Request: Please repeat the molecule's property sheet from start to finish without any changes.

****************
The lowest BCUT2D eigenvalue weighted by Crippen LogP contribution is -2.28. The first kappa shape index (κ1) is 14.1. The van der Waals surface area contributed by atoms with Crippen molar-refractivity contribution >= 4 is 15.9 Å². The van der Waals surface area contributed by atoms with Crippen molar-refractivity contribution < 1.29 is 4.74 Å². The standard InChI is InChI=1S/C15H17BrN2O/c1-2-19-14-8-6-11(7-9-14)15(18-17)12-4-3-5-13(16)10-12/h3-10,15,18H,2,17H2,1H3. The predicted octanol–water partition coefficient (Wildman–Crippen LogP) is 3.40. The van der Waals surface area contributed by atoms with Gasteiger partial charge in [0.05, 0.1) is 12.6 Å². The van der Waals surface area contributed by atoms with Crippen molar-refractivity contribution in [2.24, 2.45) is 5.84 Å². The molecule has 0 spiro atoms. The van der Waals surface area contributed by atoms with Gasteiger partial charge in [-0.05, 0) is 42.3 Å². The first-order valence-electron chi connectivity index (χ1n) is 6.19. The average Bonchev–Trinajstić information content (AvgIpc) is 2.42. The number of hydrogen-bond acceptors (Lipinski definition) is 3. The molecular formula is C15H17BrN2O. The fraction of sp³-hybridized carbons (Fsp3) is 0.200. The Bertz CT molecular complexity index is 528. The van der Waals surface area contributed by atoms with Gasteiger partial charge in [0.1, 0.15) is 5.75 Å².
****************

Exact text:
The lowest BCUT2D eigenvalue weighted by Crippen LogP contribution is -2.28. The first kappa shape index (κ1) is 14.1. The van der Waals surface area contributed by atoms with Crippen molar-refractivity contribution >= 4 is 15.9 Å². The van der Waals surface area contributed by atoms with Crippen molar-refractivity contribution < 1.29 is 4.74 Å². The standard InChI is InChI=1S/C15H17BrN2O/c1-2-19-14-8-6-11(7-9-14)15(18-17)12-4-3-5-13(16)10-12/h3-10,15,18H,2,17H2,1H3. The predicted octanol–water partition coefficient (Wildman–Crippen LogP) is 3.40. The van der Waals surface area contributed by atoms with Gasteiger partial charge in [0.05, 0.1) is 12.6 Å². The van der Waals surface area contributed by atoms with Crippen molar-refractivity contribution in [2.24, 2.45) is 5.84 Å². The molecule has 0 spiro atoms. The van der Waals surface area contributed by atoms with Gasteiger partial charge in [-0.05, 0) is 42.3 Å². The first-order valence-electron chi connectivity index (χ1n) is 6.19. The average Bonchev–Trinajstić information content (AvgIpc) is 2.42. The number of hydrogen-bond acceptors (Lipinski definition) is 3. The molecular formula is C15H17BrN2O. The fraction of sp³-hybridized carbons (Fsp3) is 0.200. The Bertz CT molecular complexity index is 528. The van der Waals surface area contributed by atoms with Gasteiger partial charge in [0.1, 0.15) is 5.75 Å².